New David Leland Hyde Portfolio Prints

February 2nd, 2012 by David Leland Hyde Leave a reply »

Unveiling 24 New Archival Digital Prints Added To The David Leland Hyde Portfolio At

To begin this exciting announcement, from the blog post, “Best Photos Of 2011,” four new Lightjet archival fine art digital prints are now part of the David Leland Hyde Portfolio:

Fountain, Main Courtyard, Sauk Institute, La Jolla Shores, San Diego, California, copyright 2009 by David Leland Hyde. Nikon D90.

– “Curved Shadow On Cliffs, Drakes Beach, Point Reyes National Seashore”

– “Thistle Heads And Pines, Northern Sierra Nevada,”

– “Tents, Dutton Hall Financial Aid, Fountain, Occupy UC Davis, Davis, California”

– “Grain Processing Plant At Night, Great Central Valley”

Additional NEW IMAGES added to the David Leland Hyde Portfolio at are:

– “Juniper Tree Skeleton Near Eureka, Nevada”

– “Panamint Mountains Near Panamint Springs, Approach To Death Valley National Park”

– “Granite, Pool And Maple Leaves At Indian Falls, Northern Sierra Nevada”

– “Daisies, Cracking Adobe Wall, Carmel Mission, Carmel”

– “Bicycle Church, Barrio Anita, Tucson, Arizona”

– “Historical Mansion, Downtown Santa Cruz, California”

– “Graffiti And Wall Art, San Francisco, California”

– “Self Realization Fellowship, Pacific Palisades, California”

– “Fountain, Main Courtyard, Sauk Institute, La Jolla Shores”

– “Wheelbarrow, Adobe Wall, Fall Leaves, Santa Fe, New Mexico”

– “Bell Tower, San Juan Bautista Mission”

– “Tokopa Falls, Kaweah River, Sequoia National Park”

– “Summit Sunset, Loveland Pass, Rocky Mountains, Colorado”

– “Sunrise And Volcano Along US Highway 6, Nevada”

– “Reflections Detail, Manzanita Lake, Lassen Volcanic National Park”

– “Hay Bales, Pacific Ocean, Santa Cruz County North Coast”

– “Foothills Of The Rocky Mountains Front Range Near Eldorado Canyon State Park, Boulder County, Colorado”

– “Ghost Ranch In Snake Valley, Snake Range, Near Milford, Utah”

– “Sierra Wave Cloud Over Bodie, Eastern Side Sierra Nevada, California”

– “Tufa, Mono Lake, East Side Sierra Nevada Near Lee Vining, California”

– “Tide Pool Rocks, Point Lobos State Natural Reserve, California”

– “Tokopah Falls, Sequoia National Park, Southern Sierra Nevada, California”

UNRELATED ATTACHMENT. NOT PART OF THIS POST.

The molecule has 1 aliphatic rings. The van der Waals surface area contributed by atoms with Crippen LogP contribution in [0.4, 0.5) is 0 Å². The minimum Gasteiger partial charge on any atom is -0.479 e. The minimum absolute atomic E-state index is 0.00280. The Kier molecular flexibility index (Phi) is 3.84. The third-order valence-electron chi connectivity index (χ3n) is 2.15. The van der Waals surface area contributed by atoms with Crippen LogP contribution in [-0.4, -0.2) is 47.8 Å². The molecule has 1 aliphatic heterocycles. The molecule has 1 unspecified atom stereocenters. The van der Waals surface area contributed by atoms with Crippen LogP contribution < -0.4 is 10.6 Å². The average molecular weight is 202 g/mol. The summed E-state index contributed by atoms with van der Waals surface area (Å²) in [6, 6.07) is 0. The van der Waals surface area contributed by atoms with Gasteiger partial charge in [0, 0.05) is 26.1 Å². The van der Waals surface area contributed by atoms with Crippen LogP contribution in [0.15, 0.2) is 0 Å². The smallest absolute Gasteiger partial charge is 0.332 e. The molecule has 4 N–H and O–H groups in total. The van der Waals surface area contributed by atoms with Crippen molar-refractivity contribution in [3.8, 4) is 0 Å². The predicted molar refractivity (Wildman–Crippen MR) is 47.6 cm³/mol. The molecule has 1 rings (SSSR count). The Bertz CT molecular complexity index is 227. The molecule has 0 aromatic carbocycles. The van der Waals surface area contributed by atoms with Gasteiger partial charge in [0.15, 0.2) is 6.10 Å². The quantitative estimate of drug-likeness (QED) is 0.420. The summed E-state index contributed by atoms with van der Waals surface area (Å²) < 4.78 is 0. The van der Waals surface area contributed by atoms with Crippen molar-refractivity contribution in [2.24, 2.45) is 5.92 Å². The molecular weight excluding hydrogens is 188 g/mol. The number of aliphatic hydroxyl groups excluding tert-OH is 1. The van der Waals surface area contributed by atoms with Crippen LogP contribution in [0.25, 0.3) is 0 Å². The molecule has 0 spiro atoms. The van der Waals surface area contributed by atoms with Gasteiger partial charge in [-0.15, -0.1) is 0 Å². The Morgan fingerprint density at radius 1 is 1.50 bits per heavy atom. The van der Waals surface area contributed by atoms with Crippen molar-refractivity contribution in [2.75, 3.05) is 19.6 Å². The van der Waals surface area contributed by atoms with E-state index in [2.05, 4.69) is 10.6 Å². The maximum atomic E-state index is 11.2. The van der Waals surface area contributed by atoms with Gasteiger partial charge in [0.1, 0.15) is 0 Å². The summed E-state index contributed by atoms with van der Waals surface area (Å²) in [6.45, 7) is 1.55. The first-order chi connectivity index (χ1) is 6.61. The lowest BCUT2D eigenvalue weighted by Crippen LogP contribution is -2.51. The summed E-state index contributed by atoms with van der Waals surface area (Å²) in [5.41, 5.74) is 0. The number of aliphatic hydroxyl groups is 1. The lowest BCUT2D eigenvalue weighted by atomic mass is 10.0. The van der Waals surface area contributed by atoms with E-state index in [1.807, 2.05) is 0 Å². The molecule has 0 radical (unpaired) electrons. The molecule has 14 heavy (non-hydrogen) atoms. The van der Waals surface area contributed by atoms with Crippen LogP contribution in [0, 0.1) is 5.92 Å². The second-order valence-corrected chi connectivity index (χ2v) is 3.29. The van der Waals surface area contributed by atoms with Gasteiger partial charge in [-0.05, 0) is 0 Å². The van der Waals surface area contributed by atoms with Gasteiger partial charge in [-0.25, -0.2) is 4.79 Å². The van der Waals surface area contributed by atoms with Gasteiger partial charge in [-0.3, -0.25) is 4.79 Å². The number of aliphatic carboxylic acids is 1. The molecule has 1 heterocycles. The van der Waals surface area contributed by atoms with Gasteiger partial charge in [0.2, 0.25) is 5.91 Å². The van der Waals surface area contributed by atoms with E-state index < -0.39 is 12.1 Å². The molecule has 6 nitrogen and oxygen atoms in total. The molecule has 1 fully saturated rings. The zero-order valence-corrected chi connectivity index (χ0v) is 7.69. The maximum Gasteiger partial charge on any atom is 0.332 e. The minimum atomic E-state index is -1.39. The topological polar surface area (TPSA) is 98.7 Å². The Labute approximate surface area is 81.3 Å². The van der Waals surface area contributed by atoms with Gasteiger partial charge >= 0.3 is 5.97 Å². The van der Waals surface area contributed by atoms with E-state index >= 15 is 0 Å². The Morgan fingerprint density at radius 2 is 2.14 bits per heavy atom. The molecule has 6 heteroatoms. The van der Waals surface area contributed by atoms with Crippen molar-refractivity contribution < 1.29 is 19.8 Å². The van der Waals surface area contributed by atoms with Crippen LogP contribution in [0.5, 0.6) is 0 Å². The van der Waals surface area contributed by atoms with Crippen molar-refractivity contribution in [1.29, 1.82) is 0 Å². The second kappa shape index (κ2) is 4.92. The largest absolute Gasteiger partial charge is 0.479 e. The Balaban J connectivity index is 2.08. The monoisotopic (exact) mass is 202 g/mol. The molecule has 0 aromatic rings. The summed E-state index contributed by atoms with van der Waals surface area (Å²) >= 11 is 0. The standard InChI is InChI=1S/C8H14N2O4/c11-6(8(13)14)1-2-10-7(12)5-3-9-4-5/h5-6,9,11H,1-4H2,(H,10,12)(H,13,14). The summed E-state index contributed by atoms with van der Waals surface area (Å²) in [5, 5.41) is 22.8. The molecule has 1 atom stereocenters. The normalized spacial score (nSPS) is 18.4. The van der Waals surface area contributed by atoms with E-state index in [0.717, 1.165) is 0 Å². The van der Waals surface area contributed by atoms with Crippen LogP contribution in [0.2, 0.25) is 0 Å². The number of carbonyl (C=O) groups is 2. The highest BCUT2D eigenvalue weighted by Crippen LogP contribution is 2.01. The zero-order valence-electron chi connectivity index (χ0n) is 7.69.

– “Bell Tower, San Juan Bautista Mission, California”

– “Foothills Of The Rocky Mountain Front Range Near Eldorado Canyon State Park, Boulder County, Colorado”

– “Snow And Grass Detail Near Angel Fire, Sangre De Christo Mountains, New Mexico”

View the photographs: “David Leland Hyde Portfolio.”

Please share which new photograph(s) you like best of the group and which you like least…?


  1. pj says:

    Good work David. The two that grab me the most are 6 and 11. Very strong — the kinds of photos that really resonate with me. Tightly arranged and a bit abstract. I like the murals too for the riot of color.

    7 and 31 don’t work as well for me because to me they lack the qualities that make the others so strong. They’re more generic, for lack of a better term, and don’t show your own creative vision as well as some of the others. Just my opinion of course, and should be taken with a grain of salt. Others will see them differently than I do.

    All in all it’s some fine work. From what I’ve seen of your photography so far, your real strengths lie outside of traditional landscape photography and more with abstracted, isolated, intimate images of a wide variety of subjects. I find that interesting. It would be interesting too to know the chronological order of these photos to see how your work is growing and evolving. Keep up the good work.

  2. Hi PJ, Thank you for telling me which you like more and less. Your input is valuable. Besides, I generally agree with everything you said. That’s why it was so valuable… NO… I do appreciate honest, constructive feedback like yours.

  3. Sharon says:

    My favorite is the one at the head of this article, David, although I first read the title as “Fountain Man”. 🙂 I wonder if you aren’t a closet architectural shooter.


  4. Thanks, Sharon for your comment about Fountain Man. Maybe fountain man is that guy at the far end of the fountain. Or maybe fountain man IS me… I love photographing architecture, buildings, bridges. Would photographing bridges be engineering photography? Or, the engineering of engineering photographs?

    On a more serious note and as a special request: I realize you might even like all of the photographs above, but would you be willing to share which you like least and why? It helps me to know the tastes of my readers and collectors. I like to learn what people are interested in generally too. If you have the time and inclination.

  5. It’s a very fine collection and I wish you the best of luck in their reception and some sales too.
    My favorite would be Granite, Pool and Maple Leaves followed closely by Grasses Clouds Reflected. Of course, both have water featured in them. 🙂 There is not one I would say I like the least as I enjoyed each. If I were to critique one it would be Juniper Tree Skeleton only to mention there seems to be an unnecessary chunk of something located in the upper left corner.
    It is a nice varied collection showing you to have an eye open to much of the world.

  6. I appreciate the comment, Steve. That chunk in “Juniper Tree Skeleton” must be either a low hanging branch of another Juniper Tree, or one of my fingers. Maybe I was shading the lens. I don’t have the magazine slide my dad used as a lens shade when using his large format cameras. Not to go on too much of a tangent, but it just popped into my head that dad made a black and white photograph of Ansel Adams shading his lens with his hat. I need to do it that way. Unlike Ansel Adams, I am not yet meticulous enough about spotting my photographs. Half the time I haven’t even gone over them before publishing on the world wide web. Even some of the scans from the household scanner of my dad’s black and white prints have had some specks, lint or other crud on them that I’ve noticed after I went through my whole workflow and looked at them online.